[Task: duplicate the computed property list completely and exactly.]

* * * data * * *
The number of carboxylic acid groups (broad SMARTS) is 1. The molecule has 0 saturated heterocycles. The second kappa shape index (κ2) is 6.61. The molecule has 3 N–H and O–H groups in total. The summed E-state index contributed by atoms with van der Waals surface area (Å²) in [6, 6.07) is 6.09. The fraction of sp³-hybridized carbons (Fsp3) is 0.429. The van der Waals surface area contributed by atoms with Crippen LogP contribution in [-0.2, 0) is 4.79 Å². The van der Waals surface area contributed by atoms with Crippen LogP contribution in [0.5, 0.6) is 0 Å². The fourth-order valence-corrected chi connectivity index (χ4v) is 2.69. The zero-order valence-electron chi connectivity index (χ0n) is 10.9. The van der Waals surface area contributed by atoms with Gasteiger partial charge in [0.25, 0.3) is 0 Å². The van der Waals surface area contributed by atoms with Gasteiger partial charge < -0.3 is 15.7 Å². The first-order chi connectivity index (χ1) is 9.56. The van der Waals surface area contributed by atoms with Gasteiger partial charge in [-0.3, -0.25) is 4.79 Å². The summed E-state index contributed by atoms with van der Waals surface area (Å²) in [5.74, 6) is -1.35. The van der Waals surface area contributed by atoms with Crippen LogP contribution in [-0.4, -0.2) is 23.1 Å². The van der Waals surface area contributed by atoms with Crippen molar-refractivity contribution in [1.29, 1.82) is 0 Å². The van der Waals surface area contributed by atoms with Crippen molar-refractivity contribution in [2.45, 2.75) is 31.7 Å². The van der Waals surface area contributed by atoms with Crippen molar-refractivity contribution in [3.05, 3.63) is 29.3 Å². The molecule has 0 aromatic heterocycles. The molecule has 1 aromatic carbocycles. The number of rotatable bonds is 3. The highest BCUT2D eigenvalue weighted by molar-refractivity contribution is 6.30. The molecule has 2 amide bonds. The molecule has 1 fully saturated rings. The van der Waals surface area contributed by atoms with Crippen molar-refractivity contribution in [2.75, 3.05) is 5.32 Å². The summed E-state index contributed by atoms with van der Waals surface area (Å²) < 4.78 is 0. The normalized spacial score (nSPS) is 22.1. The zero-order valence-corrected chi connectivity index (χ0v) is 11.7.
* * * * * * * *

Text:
The number of carboxylic acid groups (broad SMARTS) is 1. The molecule has 0 saturated heterocycles. The second kappa shape index (κ2) is 6.61. The molecule has 3 N–H and O–H groups in total. The summed E-state index contributed by atoms with van der Waals surface area (Å²) in [6, 6.07) is 6.09. The fraction of sp³-hybridized carbons (Fsp3) is 0.429. The van der Waals surface area contributed by atoms with Crippen LogP contribution in [-0.2, 0) is 4.79 Å². The van der Waals surface area contributed by atoms with Crippen LogP contribution in [0.5, 0.6) is 0 Å². The fourth-order valence-corrected chi connectivity index (χ4v) is 2.69. The zero-order valence-electron chi connectivity index (χ0n) is 10.9. The van der Waals surface area contributed by atoms with Gasteiger partial charge in [0.25, 0.3) is 0 Å². The van der Waals surface area contributed by atoms with Gasteiger partial charge < -0.3 is 15.7 Å². The first-order chi connectivity index (χ1) is 9.56. The van der Waals surface area contributed by atoms with Gasteiger partial charge in [-0.3, -0.25) is 4.79 Å². The summed E-state index contributed by atoms with van der Waals surface area (Å²) in [5.74, 6) is -1.35. The van der Waals surface area contributed by atoms with Crippen LogP contribution in [-0.4, -0.2) is 23.1 Å². The van der Waals surface area contributed by atoms with Crippen molar-refractivity contribution in [1.29, 1.82) is 0 Å². The van der Waals surface area contributed by atoms with Crippen molar-refractivity contribution in [2.45, 2.75) is 31.7 Å². The van der Waals surface area contributed by atoms with Crippen molar-refractivity contribution in [3.05, 3.63) is 29.3 Å². The molecule has 0 aromatic heterocycles. The molecule has 1 aromatic carbocycles. The number of rotatable bonds is 3. The highest BCUT2D eigenvalue weighted by molar-refractivity contribution is 6.30. The molecule has 2 amide bonds. The molecule has 1 fully saturated rings. The van der Waals surface area contributed by atoms with Crippen molar-refractivity contribution in [2.75, 3.05) is 5.32 Å². The summed E-state index contributed by atoms with van der Waals surface area (Å²) < 4.78 is 0. The normalized spacial score (nSPS) is 22.1. The zero-order valence-corrected chi connectivity index (χ0v) is 11.7.